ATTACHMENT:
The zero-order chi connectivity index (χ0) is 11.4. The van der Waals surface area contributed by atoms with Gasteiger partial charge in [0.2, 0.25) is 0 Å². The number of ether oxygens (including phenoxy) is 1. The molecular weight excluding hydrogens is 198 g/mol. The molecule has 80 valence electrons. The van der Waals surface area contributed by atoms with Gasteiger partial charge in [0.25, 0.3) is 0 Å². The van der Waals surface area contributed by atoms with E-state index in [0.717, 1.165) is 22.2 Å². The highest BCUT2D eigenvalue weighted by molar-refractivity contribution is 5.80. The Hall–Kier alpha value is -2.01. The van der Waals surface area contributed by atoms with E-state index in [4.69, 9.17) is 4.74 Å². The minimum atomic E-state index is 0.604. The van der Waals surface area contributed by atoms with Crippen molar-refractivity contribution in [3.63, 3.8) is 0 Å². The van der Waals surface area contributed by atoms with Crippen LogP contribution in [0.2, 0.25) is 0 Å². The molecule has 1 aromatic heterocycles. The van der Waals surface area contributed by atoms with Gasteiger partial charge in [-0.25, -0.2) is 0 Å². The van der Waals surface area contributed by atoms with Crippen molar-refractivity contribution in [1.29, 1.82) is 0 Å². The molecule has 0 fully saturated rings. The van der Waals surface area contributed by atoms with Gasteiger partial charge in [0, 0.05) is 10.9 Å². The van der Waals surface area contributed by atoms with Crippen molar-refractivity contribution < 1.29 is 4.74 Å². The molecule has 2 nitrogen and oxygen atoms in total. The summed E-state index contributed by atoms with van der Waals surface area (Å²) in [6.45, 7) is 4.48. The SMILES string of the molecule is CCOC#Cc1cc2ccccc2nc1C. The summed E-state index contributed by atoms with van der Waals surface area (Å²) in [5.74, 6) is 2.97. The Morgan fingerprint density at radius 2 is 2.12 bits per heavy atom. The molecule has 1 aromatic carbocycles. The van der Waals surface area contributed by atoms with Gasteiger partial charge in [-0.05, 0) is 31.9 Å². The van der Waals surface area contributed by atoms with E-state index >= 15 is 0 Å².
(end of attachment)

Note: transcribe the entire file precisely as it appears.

The zero-order chi connectivity index (χ0) is 11.4. The van der Waals surface area contributed by atoms with Gasteiger partial charge in [0.2, 0.25) is 0 Å². The number of ether oxygens (including phenoxy) is 1. The molecular weight excluding hydrogens is 198 g/mol. The molecule has 80 valence electrons. The van der Waals surface area contributed by atoms with Gasteiger partial charge in [0.25, 0.3) is 0 Å². The van der Waals surface area contributed by atoms with E-state index in [0.717, 1.165) is 22.2 Å². The highest BCUT2D eigenvalue weighted by molar-refractivity contribution is 5.80. The Hall–Kier alpha value is -2.01. The van der Waals surface area contributed by atoms with E-state index in [4.69, 9.17) is 4.74 Å². The minimum atomic E-state index is 0.604. The van der Waals surface area contributed by atoms with Crippen molar-refractivity contribution in [3.63, 3.8) is 0 Å². The van der Waals surface area contributed by atoms with Crippen LogP contribution in [0.2, 0.25) is 0 Å². The molecule has 1 aromatic heterocycles. The van der Waals surface area contributed by atoms with Gasteiger partial charge in [-0.25, -0.2) is 0 Å². The van der Waals surface area contributed by atoms with Crippen molar-refractivity contribution in [1.29, 1.82) is 0 Å². The molecule has 0 fully saturated rings. The van der Waals surface area contributed by atoms with Gasteiger partial charge in [0, 0.05) is 10.9 Å². The van der Waals surface area contributed by atoms with Crippen molar-refractivity contribution < 1.29 is 4.74 Å². The molecule has 2 nitrogen and oxygen atoms in total. The summed E-state index contributed by atoms with van der Waals surface area (Å²) in [6.45, 7) is 4.48. The SMILES string of the molecule is CCOC#Cc1cc2ccccc2nc1C. The summed E-state index contributed by atoms with van der Waals surface area (Å²) in [5.74, 6) is 2.97. The Morgan fingerprint density at radius 2 is 2.12 bits per heavy atom. The molecule has 1 aromatic carbocycles. The van der Waals surface area contributed by atoms with Gasteiger partial charge in [-0.05, 0) is 31.9 Å². The van der Waals surface area contributed by atoms with E-state index >= 15 is 0 Å².